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The BBC's Rupert Carey
"So home owners know how far they can go in defending their property"
 real 28k

Monday, 24 April, 2000, 13:08 GMT 14:08 UK
Tories warn of rural vigilantes

Campaigners want more bobbies in the countryside
Increasing numbers of people may be tempted to confront burglars instead of waiting for police help, a group of Tory MPs has warned.

They say dwindling confidence in the police must prompt the government to "look seriously" at the consequences of the Tony Martin case.

Ex-Cabinet ministers Gillian Shephard, John McGregor, David Prior and Keith Simpson voiced their fears in a joint statement issued following a government pledge to inject cash into rural policing.

"Many are saying that, like Tony Martin, they too would have defended themselves if the police were unable to help them," the statement said.

"The possibility of a breakdown in law and order in our countryside is real. Action is needed now."

Gillian Shephard represents Norfolk South West, the constituency of Tony Martin, who is appealing against his conviction for murdering a teenage burglar.

Clarity sought

The MPs' call for action also follows a plea by Jim Wilson, chairman of the Norfolk Police Authority, for greater clarity in self-defence laws.

Ministers are proposing to tackle rural fears on crime in the wake of the Tony Martin case by offering extra cash for policing isolated areas.

The extra grants - likely to run into tens of millions - come after a Home Office study last year into the problems of population density and policing, according to reports.



Thieves are travelling further afield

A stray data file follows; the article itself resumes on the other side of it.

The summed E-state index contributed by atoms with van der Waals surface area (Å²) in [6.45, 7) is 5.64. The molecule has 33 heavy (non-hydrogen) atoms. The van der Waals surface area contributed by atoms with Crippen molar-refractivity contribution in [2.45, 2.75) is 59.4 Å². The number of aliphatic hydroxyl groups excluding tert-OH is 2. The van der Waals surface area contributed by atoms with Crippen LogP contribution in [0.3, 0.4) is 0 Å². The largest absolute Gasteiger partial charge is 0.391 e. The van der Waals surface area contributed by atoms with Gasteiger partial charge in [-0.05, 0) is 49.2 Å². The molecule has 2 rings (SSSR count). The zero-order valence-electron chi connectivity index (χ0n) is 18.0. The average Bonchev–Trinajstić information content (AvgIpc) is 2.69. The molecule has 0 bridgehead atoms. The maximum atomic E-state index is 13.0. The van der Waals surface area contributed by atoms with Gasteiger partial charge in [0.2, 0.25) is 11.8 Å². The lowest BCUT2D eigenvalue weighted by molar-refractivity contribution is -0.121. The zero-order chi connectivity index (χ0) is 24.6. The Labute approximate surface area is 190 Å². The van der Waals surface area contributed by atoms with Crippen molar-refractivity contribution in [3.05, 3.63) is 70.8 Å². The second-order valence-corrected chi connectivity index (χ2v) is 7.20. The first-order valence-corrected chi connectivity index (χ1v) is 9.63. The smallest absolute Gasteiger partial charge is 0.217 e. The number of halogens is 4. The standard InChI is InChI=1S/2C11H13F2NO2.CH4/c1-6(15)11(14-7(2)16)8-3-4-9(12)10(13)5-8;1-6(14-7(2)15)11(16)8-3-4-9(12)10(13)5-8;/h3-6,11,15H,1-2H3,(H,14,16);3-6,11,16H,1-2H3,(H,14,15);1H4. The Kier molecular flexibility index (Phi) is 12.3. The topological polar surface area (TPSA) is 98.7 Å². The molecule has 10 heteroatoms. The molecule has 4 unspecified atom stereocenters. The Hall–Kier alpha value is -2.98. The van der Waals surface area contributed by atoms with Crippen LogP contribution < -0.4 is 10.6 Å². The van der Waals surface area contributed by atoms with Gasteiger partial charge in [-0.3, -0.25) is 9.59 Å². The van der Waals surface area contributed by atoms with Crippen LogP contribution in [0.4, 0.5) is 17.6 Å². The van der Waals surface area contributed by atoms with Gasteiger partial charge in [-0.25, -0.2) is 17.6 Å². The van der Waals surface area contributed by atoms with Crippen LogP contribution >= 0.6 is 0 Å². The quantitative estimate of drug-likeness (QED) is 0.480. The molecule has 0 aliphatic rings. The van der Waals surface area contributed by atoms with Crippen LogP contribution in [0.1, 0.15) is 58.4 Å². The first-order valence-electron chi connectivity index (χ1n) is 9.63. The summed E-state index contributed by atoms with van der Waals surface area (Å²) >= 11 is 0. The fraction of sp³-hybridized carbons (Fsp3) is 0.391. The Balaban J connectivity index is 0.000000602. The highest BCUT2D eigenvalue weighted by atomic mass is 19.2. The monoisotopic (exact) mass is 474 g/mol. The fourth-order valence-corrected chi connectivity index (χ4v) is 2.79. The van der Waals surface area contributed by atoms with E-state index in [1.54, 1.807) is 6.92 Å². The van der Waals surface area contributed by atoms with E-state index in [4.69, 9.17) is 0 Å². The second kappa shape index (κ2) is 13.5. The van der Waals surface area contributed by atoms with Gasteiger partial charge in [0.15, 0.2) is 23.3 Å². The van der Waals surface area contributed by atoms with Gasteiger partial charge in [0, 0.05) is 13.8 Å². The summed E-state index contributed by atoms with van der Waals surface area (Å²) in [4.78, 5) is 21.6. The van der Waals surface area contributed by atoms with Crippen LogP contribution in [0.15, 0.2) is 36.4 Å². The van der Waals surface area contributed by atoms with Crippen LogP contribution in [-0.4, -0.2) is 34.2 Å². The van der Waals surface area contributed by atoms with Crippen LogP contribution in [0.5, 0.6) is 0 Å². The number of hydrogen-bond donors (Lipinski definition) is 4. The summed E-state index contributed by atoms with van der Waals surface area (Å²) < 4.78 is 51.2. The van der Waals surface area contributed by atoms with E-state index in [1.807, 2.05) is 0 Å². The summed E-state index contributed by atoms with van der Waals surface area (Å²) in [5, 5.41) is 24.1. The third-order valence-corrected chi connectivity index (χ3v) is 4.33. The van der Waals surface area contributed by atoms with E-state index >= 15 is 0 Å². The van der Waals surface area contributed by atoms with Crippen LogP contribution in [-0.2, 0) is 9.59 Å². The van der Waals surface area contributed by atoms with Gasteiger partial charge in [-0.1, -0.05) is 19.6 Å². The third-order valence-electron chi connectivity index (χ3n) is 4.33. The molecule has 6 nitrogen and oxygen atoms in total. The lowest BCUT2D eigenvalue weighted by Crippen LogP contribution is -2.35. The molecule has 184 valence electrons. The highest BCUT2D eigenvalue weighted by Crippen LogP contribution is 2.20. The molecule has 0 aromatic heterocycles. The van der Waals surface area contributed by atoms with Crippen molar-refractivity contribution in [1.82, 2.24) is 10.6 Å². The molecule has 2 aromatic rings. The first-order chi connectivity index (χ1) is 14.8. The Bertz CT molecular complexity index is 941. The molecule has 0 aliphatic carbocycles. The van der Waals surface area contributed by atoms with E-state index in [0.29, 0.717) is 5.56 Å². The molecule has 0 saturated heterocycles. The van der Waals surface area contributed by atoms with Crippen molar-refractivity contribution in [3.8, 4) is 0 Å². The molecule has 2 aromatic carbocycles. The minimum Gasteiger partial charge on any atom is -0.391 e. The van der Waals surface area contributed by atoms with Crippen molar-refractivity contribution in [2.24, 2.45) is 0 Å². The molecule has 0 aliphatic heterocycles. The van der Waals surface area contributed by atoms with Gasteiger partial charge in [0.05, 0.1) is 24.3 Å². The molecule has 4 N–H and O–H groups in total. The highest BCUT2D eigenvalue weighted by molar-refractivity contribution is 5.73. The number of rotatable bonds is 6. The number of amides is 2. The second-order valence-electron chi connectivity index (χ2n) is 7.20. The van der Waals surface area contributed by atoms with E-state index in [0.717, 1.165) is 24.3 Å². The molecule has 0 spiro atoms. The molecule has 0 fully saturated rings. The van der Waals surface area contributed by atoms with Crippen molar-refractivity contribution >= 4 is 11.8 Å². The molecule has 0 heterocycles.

The move, expected to be set out in the Treasury spending review in July, is a response to an outcry over the disappearance of visible police forces in rural areas.

A delegation from rural police services has held discussions with Charles Clarke, the police minister and MP for a Norfolk constituency, over the formula for funding forces in sparsely populated areas, according to The Times.

Crime research

He was reported by the Guardian to have conceded the argument for further cash for rural police forces, saying independent research commissioned by the Home Office was "well made and widely accepted".

The research, by ORH Ltd, concluded that the number of officers required for some incidents in rural areas was three times more than those needed by urban forces.



Some farmers have lost confidence in the police
Mr Clarke has also said that the report's findings have wide support among ministers.

The extra cash would help police staff more visible rural policing policies.

Police forces likely to benefit from a spending increase for their "sparsity factor" include Devon and Cornwall and Norfolk.

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19 Apr 00 | UK
Crime in the countryside
23 Apr 00 | UK
Jailed farmer to appeal
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